Joe Johns and Justine Redman
Officials in Connecticut reacted swiftly and angrily Tuesday to reports by CNN that American International Group is using a quirk in Connecticut law to defend giving $165 million in bonuses to top managers in its Financial Products division.
Unlike other sectors of AIG based elsewhere, AIG Financial Products is headquartered in Wilton, Connecticut.
CNN reported first Monday night on "AC 360" that AIG would be subject to "double damages" under Connecticut law in the event it is sued for not fulfilling its contract to pay $165 million dollars in retention bonuses to workers in its Financial Products division.
The result, simply put, is that AIG could be liable for $330 million dollars if it doesn't pay the lesser amount now. A source with knowledge of AIG's activities said that after getting independent legal advice, AIG reluctantly decided to pay the bonuses instead of running the risk of having to pay massive damages.
The law in question, the Connecticut Wage Act "requires for the recovery of double damages and attorneys fees when wages are improperly withheld and the employer's refusal to pay wages lacks a good faith basis" according to a "white paper" by the company that was acquired by CNN.
Connecticut Attorney General Richard Blumenthal issued a blistering statement Tuesday saying he intends to investigate, and some Connecticut state lawmakers said they intend to change the law.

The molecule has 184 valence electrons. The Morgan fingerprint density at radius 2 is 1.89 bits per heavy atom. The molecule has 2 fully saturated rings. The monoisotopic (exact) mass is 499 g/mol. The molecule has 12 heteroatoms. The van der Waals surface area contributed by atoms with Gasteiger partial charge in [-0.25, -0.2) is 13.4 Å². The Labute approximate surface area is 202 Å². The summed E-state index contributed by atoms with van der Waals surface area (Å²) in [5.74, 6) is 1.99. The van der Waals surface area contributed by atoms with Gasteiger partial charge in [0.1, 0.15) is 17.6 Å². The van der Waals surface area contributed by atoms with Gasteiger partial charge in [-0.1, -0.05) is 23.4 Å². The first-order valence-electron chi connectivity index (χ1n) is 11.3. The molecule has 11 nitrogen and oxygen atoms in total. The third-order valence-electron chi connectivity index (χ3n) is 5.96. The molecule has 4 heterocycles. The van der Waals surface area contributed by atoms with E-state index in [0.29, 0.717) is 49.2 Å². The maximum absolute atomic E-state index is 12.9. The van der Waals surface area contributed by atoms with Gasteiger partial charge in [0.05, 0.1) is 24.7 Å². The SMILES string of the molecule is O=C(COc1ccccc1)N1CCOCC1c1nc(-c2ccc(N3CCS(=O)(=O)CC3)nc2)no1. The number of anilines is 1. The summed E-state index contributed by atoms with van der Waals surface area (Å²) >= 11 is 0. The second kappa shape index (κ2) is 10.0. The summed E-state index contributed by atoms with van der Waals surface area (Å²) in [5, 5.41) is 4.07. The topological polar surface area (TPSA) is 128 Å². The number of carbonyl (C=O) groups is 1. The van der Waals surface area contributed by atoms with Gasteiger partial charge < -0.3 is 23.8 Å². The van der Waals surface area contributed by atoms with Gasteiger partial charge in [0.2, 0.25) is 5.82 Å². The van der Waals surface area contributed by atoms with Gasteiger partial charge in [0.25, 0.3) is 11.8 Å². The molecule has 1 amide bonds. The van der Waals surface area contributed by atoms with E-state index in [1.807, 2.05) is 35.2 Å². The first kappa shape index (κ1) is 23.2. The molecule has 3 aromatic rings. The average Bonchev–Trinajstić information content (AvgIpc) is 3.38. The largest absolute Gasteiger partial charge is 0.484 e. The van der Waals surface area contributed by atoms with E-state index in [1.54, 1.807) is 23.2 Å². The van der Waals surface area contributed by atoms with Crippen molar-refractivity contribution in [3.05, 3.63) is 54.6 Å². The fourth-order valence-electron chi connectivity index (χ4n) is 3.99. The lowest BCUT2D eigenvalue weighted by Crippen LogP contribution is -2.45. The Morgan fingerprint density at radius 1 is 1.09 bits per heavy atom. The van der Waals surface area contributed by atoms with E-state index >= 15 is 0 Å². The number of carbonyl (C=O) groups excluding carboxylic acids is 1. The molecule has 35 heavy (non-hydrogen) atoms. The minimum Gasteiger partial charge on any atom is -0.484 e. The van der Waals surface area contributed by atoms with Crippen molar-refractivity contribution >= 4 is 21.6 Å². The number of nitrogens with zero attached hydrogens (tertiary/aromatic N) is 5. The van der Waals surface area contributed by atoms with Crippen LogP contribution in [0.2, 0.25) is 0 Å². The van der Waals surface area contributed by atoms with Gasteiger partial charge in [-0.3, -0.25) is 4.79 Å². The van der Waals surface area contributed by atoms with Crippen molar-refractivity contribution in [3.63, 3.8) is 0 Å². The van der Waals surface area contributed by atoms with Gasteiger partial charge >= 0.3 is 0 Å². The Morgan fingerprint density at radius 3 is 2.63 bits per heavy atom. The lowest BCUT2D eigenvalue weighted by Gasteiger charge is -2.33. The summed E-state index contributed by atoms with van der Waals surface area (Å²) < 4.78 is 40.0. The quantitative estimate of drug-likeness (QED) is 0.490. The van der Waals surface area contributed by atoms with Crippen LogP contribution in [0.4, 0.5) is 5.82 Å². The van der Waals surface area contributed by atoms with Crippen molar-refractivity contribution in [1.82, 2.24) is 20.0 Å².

"I have significant doubts about the validity of AIG's claims that they are required by Connecticut law to pay these outrageous bonuses," state Attorney General Blumenthal said.
"AIG is shamelessly shielding itself behind the Connecticut Wage Act - a joke of a justification for squandering scarce taxpayer resources," he added.
"My office will carefully investigate the merits of AIG's claims under the Connecticut Wage Act, and will take every step necessary to fight this gross misuse of taxpayer money. Corporate collapse demands accountability - not windfall payments."
AIG has received $170 billion in federal bailout money because of the fear its failure would send shockwaves through the economy.
And while authorities in Washington are still trying to figure out a way to stop AIG's plan to make the bonus payments, Republican state lawmakers in Connecticut were already drafting legislative language to keep AIG from using Connecticut law as an excuse to award such money in the future.
State Sen. John McKinney said, "We are outraged that AIG is using Connecticut Wage laws as leverage to use taxpayer money to pay hundreds of millions in bonuses.
"The proposed legislation would not cut off past bonus payments, but would seek to make clear that anyone who gets bonuses from a company getting government bailout money would not be eligible to sue for double damages under the Connecticut Wage Act," McKinney said.
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